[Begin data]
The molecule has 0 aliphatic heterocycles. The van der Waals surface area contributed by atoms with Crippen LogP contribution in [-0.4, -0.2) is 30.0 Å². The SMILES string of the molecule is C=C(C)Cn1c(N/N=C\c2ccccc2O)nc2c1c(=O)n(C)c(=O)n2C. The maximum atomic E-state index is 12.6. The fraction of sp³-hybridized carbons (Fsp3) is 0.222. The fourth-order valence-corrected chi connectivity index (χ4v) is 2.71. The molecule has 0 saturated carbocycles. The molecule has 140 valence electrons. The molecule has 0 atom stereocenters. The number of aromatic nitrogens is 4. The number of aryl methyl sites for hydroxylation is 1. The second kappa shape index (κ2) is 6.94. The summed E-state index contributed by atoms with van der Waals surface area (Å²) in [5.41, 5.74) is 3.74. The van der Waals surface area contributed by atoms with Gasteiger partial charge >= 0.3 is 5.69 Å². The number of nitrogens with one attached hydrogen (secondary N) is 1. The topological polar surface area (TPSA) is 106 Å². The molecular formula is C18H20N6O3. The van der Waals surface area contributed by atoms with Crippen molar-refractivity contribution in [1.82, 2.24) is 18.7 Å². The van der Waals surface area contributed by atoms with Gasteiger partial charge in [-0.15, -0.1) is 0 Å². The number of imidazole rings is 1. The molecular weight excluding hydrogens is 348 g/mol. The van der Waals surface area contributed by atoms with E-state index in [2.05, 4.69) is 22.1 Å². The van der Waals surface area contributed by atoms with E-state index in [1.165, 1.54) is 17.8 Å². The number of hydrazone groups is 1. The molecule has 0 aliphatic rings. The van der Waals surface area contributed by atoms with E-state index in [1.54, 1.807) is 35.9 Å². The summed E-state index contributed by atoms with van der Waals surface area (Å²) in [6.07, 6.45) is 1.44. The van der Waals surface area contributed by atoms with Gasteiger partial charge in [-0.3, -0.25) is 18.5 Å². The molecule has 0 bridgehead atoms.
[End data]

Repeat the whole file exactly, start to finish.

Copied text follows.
The molecule has 0 aliphatic heterocycles. The van der Waals surface area contributed by atoms with Crippen LogP contribution in [-0.4, -0.2) is 30.0 Å². The SMILES string of the molecule is C=C(C)Cn1c(N/N=C\c2ccccc2O)nc2c1c(=O)n(C)c(=O)n2C. The maximum atomic E-state index is 12.6. The fraction of sp³-hybridized carbons (Fsp3) is 0.222. The fourth-order valence-corrected chi connectivity index (χ4v) is 2.71. The molecule has 0 saturated carbocycles. The molecule has 140 valence electrons. The molecule has 0 atom stereocenters. The number of aromatic nitrogens is 4. The number of aryl methyl sites for hydroxylation is 1. The second kappa shape index (κ2) is 6.94. The summed E-state index contributed by atoms with van der Waals surface area (Å²) in [5.41, 5.74) is 3.74. The van der Waals surface area contributed by atoms with Gasteiger partial charge >= 0.3 is 5.69 Å². The number of nitrogens with one attached hydrogen (secondary N) is 1. The topological polar surface area (TPSA) is 106 Å². The molecular formula is C18H20N6O3. The van der Waals surface area contributed by atoms with Crippen molar-refractivity contribution in [1.82, 2.24) is 18.7 Å². The van der Waals surface area contributed by atoms with Gasteiger partial charge in [-0.15, -0.1) is 0 Å². The number of imidazole rings is 1. The molecular weight excluding hydrogens is 348 g/mol. The van der Waals surface area contributed by atoms with E-state index in [2.05, 4.69) is 22.1 Å². The van der Waals surface area contributed by atoms with E-state index in [1.165, 1.54) is 17.8 Å². The number of hydrazone groups is 1. The molecule has 0 aliphatic rings. The van der Waals surface area contributed by atoms with E-state index in [1.54, 1.807) is 35.9 Å². The summed E-state index contributed by atoms with van der Waals surface area (Å²) in [6.07, 6.45) is 1.44. The van der Waals surface area contributed by atoms with Gasteiger partial charge in [-0.3, -0.25) is 18.5 Å². The molecule has 0 bridgehead atoms.